4. David Tyree, Super Bowl XLII

It might be No. 4, but Tyree’s catch might be the most jaw-dropping play in Super Bowl history. His helmet catch came at a critical juncture in helping the Giants upset the previously undefeated Patriots.

It was a great play by both Tyree and Eli Manning. Manning somehow managed to avoid several Patriots pass rushers before unloading the ball downfield giving Tyree a chance to make a play. Tyree made the most of that opportunity.

Adding to the importance of the catch was the fact that it was on a third-and-5 play. If things had gone differently, the Super Bowl — and the Patriots’ date with destiny — would have come on a fourth down play.

Manning didn’t let Tyree’s catch go to waste. He hit Plexico Buress for the game-winning score moments later, as New York led 17–14.

This is the first of two Super Bowl plays that cracked the list. Holmes capped off his MVP performance with a spectacular, fingertip catch in the back of the end zone that gave the Steelers a 27-23 win over the Cardinals. What makes Holmes’ catch even more impressive is that he somehow managed to keep both his feet in bounds.

It was also a fantastic play by quarterback Ben Roethlisberger, who displayed his always-dangerous pump fake before pointing out Holmes’ route and throwing the ball to a spot where only Holmes could get it. The fact that Roethlisberger attempted such a risky throw is notable given that the Steelers were only down by three points at the time.

The play helped the Steelers become the first franchise to win six Super Bowls.

Harrison’s pick is epic for many reasons, one of which is that it is the longest pick six in Super Bowl history. Harrison’s 100-yard return is also notable in that he needed help from each of his 10 teammates to reach the opposing end zone. This play embodies the unselfish and determined attitude of one of the NFL’s all-time great defenses.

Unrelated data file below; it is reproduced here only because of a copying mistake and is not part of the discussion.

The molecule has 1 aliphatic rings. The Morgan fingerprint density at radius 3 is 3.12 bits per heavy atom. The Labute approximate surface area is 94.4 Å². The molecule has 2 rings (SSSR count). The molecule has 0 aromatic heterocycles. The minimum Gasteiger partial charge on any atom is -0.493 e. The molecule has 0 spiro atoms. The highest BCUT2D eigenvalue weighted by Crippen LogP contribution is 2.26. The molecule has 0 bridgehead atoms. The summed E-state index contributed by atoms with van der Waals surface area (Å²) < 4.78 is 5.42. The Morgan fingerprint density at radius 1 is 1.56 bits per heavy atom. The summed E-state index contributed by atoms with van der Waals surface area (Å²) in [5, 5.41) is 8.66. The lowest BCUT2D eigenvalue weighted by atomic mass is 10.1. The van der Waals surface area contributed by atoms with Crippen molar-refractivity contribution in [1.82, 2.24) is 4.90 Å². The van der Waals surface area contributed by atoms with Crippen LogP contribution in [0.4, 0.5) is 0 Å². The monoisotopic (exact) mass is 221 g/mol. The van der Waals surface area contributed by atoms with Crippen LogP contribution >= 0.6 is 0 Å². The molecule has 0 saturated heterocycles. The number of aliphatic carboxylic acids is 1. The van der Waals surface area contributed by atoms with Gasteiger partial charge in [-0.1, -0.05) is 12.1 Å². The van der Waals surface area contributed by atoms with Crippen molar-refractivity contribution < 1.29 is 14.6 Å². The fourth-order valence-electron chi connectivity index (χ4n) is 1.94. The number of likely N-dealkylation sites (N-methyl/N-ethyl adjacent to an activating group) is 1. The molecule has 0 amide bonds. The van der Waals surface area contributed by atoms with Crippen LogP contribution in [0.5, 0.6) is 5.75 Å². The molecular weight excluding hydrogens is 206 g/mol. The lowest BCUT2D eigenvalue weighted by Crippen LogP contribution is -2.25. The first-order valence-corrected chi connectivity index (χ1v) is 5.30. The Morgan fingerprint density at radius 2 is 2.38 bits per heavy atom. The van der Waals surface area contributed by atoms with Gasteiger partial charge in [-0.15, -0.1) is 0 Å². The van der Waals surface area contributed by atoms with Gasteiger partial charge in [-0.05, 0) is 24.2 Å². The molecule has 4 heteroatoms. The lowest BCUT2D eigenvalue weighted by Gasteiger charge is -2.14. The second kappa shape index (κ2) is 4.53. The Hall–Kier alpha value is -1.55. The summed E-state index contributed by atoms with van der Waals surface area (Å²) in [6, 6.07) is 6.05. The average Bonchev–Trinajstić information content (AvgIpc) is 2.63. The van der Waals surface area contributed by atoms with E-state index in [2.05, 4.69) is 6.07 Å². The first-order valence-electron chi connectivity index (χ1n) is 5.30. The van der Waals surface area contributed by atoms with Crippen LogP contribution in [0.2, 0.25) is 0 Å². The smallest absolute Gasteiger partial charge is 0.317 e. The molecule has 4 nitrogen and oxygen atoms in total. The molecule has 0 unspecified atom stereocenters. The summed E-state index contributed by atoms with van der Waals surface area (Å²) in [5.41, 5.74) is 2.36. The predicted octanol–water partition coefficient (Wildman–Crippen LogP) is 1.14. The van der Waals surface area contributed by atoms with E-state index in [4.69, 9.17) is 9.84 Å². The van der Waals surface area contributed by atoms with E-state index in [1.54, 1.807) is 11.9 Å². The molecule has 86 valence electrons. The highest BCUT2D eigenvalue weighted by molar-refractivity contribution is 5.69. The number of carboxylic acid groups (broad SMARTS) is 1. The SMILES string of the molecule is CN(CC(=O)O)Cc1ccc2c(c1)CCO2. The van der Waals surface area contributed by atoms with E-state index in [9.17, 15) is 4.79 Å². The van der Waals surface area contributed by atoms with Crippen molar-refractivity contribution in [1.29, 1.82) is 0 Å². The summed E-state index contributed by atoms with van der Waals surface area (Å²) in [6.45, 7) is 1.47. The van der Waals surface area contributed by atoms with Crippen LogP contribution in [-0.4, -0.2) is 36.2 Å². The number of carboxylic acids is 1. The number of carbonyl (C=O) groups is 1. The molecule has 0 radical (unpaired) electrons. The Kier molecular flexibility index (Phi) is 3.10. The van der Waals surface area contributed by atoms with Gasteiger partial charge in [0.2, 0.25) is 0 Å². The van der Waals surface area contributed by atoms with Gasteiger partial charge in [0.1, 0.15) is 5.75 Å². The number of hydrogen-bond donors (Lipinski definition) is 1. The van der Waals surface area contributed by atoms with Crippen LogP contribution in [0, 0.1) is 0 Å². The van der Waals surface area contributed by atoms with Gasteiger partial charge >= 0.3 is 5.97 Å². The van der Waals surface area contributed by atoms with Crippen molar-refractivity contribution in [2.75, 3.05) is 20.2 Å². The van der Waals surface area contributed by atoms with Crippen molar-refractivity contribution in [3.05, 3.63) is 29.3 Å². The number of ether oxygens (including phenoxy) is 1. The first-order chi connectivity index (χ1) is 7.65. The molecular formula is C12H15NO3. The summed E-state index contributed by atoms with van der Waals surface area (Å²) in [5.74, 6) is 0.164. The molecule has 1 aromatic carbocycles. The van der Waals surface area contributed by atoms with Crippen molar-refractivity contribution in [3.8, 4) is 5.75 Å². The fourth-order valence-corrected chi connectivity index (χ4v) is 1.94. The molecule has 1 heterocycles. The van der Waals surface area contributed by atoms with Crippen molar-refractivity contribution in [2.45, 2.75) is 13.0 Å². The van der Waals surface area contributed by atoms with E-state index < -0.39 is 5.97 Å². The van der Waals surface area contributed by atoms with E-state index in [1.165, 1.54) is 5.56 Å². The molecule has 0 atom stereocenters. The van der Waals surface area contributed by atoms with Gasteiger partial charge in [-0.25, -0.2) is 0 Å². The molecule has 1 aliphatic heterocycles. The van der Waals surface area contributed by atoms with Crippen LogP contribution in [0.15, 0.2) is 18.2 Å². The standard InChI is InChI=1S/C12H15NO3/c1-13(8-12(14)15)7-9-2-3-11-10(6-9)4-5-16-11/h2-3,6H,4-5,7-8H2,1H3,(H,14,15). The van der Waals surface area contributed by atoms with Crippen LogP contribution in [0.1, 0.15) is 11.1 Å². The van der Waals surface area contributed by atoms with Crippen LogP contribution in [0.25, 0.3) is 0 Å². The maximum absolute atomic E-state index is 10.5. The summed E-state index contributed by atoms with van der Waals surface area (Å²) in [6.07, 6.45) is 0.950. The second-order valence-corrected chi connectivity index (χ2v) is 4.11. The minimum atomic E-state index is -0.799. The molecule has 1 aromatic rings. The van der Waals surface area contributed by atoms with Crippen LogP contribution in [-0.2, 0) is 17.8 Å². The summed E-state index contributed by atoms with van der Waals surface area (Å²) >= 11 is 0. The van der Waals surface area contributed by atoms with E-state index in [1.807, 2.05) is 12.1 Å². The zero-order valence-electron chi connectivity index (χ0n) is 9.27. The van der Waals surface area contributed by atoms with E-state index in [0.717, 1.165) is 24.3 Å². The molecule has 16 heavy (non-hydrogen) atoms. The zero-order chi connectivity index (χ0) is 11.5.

It was also a great individual play by Harrison, who dropped back into coverage before catching Kurt Warner’s pass and immediately heading downfield.

Harrison’s pick six didn’t decide the outcome, but it was a huge point swing before halftime. Instead of possibly trailing 14-10, the Steelers took a 17-7 lead into intermission.

1. Malcolm Butler, Super Bowl XLIX

I can already hear the boos from Pittsburgh. Yes, Harrison’s play was probably the greatest single play in Super Bowl history. But Butler’s play decided the outcome, which is why he sits at No. 1.

It was also an incredible play by Butler, whose perfect anticipation of Russell Wilson’s pass resulted in him jumping the route and making the game-winning interception.

From a legacy standpoint, Butler’s selection prevented the Seahawks from joining an elite company of teams that have won back-to-back titles. However, it did seal the fourth Super Bowl win during the Tom Brady/Bill Belichick era and the first in 10 years.

It is also the most controversial play in Super Bowl history. Seahawks fans are still wondering why Seattle didn’t just give the ball to Marshawn Lynch, who would have certainly gotten the yardage the Seahawks needed to repeat as champs.